Second, you need to figure out how to implement the player's movement from from room to room. This can be done in two ways. You can add recursive function calls to the bottom of each of the room functions, or you can add a game control loop in the main function. This is probably the most difficult task in the project, so spend a little time thinking about it.

3. Implementation:

You will be starting with the sample hw4.cpp program to implement this project. This program compiles and runs but it does not do anything interesting. It is very important to modify your code incrementally writing comments, adding code, compiling, debugging, a little bit at a time. This way, you always have a program that "does something" even if it is not complete.

4. Testing:

Test your program to check that it operates correctly for all of the requirements listed above. Also check for the error handling capabilities of the code. Try your program with several input values, and save your testing output in text files for inclusion in your project report.

5. Documentation:

When you have completed your C++ program, write a short report using the project report template describing what the objectives were, what you did, and the status of the program. Does it work properly for all test cases? Are there any known problems? Save this report to be submitted electronically.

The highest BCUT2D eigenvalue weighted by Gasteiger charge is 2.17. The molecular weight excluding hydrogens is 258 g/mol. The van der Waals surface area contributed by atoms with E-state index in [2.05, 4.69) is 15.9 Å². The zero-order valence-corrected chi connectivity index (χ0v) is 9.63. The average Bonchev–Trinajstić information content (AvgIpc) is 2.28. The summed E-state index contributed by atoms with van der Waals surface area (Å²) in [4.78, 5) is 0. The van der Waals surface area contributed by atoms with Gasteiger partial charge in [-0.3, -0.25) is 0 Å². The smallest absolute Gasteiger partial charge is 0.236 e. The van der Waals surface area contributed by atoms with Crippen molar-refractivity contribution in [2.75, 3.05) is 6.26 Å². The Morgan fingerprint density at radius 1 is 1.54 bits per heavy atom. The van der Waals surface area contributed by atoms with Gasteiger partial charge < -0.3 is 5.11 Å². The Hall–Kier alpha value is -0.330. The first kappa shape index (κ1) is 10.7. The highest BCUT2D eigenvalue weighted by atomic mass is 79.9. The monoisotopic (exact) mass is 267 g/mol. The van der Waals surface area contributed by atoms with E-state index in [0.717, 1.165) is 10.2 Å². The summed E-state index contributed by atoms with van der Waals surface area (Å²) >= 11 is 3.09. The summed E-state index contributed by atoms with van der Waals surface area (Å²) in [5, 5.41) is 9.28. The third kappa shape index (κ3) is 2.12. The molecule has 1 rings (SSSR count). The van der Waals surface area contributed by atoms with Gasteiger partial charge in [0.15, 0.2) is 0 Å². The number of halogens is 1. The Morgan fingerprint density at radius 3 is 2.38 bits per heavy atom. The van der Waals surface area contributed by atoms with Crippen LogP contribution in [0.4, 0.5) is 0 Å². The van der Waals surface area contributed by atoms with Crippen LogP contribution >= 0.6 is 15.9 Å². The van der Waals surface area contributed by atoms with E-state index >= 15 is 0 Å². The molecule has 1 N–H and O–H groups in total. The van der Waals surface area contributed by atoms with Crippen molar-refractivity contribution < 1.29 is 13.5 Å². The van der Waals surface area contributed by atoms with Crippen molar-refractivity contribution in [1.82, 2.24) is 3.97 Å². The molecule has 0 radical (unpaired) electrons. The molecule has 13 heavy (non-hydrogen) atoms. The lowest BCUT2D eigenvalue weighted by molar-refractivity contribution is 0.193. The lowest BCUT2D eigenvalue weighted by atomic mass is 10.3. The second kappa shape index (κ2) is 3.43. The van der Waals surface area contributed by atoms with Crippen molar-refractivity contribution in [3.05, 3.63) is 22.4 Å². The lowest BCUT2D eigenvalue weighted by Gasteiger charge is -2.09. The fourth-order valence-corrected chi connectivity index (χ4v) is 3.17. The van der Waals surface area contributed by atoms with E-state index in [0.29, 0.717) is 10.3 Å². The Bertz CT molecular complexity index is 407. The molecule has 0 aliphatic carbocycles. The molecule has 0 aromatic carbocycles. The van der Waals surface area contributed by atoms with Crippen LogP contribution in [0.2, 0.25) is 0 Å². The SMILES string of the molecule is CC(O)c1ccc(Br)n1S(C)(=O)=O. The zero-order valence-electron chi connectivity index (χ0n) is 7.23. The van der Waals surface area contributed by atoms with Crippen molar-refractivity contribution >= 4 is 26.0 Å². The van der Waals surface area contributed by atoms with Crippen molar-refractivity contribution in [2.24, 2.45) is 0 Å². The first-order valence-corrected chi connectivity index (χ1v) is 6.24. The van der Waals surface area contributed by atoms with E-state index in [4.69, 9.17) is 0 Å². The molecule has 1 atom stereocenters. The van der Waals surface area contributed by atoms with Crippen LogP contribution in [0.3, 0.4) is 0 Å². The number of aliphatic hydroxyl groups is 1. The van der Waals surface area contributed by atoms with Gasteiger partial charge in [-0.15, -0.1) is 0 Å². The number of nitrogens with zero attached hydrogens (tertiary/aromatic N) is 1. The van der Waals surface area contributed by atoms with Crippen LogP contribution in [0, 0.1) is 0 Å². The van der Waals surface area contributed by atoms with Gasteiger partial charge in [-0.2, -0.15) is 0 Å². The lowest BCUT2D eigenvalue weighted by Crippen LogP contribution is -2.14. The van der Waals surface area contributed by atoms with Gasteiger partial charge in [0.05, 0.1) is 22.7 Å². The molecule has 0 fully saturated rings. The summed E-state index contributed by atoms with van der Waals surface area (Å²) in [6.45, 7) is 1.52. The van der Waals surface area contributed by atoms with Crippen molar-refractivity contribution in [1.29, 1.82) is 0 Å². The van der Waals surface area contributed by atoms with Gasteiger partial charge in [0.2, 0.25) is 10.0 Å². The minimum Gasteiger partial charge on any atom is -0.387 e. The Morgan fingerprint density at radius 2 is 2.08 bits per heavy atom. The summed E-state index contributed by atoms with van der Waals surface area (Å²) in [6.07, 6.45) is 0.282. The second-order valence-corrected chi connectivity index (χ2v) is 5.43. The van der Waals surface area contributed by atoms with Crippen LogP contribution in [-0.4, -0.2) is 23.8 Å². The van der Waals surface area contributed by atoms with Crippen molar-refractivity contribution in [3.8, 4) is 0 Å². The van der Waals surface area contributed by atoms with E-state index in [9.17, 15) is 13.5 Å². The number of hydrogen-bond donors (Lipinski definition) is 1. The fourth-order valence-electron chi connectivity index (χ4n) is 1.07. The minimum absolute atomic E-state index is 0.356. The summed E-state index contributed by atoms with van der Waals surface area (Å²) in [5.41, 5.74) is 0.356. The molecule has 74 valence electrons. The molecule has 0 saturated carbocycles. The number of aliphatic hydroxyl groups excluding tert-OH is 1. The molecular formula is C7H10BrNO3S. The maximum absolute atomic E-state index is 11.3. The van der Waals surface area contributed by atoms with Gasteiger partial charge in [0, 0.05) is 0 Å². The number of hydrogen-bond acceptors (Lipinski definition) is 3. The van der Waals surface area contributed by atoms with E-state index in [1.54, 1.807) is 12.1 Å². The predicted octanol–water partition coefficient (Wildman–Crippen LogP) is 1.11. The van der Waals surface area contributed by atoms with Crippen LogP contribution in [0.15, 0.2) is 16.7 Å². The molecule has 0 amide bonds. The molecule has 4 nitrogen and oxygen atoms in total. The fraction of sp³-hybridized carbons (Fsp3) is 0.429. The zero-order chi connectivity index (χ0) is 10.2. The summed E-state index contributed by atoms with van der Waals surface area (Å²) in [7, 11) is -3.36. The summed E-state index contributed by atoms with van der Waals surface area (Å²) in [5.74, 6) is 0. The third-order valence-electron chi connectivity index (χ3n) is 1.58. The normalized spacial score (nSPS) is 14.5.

6. Project Submission:

In this class, we will be using electronic project submission to make sure that all students hand their programming projects and labs on time, and to perform automatic analysis of all programs that are submitted.

Rename your program and documentation files 123456789.hw4.cpp and 123456789.hw4.docx using your UAID number in place of 123456789, and go the Blackboard site for this class and submit these two files.

The dates on your electronic submission will be used to verify that you met the due date above. All late projects will receive reduced credit:

You will receive partial credit for all programs that compile even if they do not meet all program requirements, so handing projects in on time is highly recommended.

7. Academic Honesty Statement:

  • Students are expected to submit their own work on all programming projects, unless group projects have been explicitly assigned.
  • Students are NOT allowed to distribute code to each other, or copy code from another individual or website.
  • Students ARE allowed to use any materials on the class website, or in the textbook, or ask the instructor and/or GTAs for assistance.
  • This course will be using highly effective program comparison software to calculate the similarity of all programs to each other, and to homework assignments from previous semesters. Please do not be tempted to plagiarize from another student.

    Violations of the policies above will be reported to the Provost's office and may result in a ZERO on the programming project, an F in the class, or suspension from the university, depending on the severity of the violation and any history of prior violations.